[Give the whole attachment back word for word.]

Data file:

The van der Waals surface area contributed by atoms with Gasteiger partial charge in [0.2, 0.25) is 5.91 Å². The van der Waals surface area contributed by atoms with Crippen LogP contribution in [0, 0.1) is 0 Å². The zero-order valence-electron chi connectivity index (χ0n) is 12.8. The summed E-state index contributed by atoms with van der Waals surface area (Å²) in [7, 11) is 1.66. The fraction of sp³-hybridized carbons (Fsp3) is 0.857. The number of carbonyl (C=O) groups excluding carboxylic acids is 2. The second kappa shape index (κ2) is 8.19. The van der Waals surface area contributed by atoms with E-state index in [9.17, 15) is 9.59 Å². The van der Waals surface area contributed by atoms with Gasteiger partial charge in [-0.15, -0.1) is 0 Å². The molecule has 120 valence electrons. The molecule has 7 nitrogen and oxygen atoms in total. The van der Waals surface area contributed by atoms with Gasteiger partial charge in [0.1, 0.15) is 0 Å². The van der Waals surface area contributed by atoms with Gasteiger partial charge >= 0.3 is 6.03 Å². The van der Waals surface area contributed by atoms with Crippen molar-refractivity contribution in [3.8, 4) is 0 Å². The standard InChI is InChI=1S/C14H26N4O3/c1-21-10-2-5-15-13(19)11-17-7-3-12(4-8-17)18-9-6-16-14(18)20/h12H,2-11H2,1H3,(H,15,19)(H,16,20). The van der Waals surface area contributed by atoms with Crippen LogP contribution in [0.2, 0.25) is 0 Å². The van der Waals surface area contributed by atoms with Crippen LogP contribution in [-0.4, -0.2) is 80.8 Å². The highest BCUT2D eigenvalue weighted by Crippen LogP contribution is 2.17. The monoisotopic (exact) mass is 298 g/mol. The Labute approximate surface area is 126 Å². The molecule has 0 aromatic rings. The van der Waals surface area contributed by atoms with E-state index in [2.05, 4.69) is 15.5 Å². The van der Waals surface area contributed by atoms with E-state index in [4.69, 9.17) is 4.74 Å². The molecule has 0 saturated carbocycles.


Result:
The van der Waals surface area contributed by atoms with Gasteiger partial charge in [0.2, 0.25) is 5.91 Å². The van der Waals surface area contributed by atoms with Crippen LogP contribution in [0, 0.1) is 0 Å². The zero-order valence-electron chi connectivity index (χ0n) is 12.8. The summed E-state index contributed by atoms with van der Waals surface area (Å²) in [7, 11) is 1.66. The fraction of sp³-hybridized carbons (Fsp3) is 0.857. The number of carbonyl (C=O) groups excluding carboxylic acids is 2. The second kappa shape index (κ2) is 8.19. The van der Waals surface area contributed by atoms with E-state index in [9.17, 15) is 9.59 Å². The van der Waals surface area contributed by atoms with Gasteiger partial charge in [-0.15, -0.1) is 0 Å². The molecule has 120 valence electrons. The molecule has 7 nitrogen and oxygen atoms in total. The van der Waals surface area contributed by atoms with Gasteiger partial charge in [0.1, 0.15) is 0 Å². The van der Waals surface area contributed by atoms with Gasteiger partial charge >= 0.3 is 6.03 Å². The van der Waals surface area contributed by atoms with Crippen molar-refractivity contribution in [3.8, 4) is 0 Å². The standard InChI is InChI=1S/C14H26N4O3/c1-21-10-2-5-15-13(19)11-17-7-3-12(4-8-17)18-9-6-16-14(18)20/h12H,2-11H2,1H3,(H,15,19)(H,16,20). The van der Waals surface area contributed by atoms with Crippen LogP contribution in [0.2, 0.25) is 0 Å². The van der Waals surface area contributed by atoms with Crippen LogP contribution in [-0.4, -0.2) is 80.8 Å². The highest BCUT2D eigenvalue weighted by Crippen LogP contribution is 2.17. The monoisotopic (exact) mass is 298 g/mol. The Labute approximate surface area is 126 Å². The molecule has 0 aromatic rings. The van der Waals surface area contributed by atoms with E-state index in [2.05, 4.69) is 15.5 Å². The van der Waals surface area contributed by atoms with E-state index in [4.69, 9.17) is 4.74 Å². The molecule has 0 saturated carbocycles.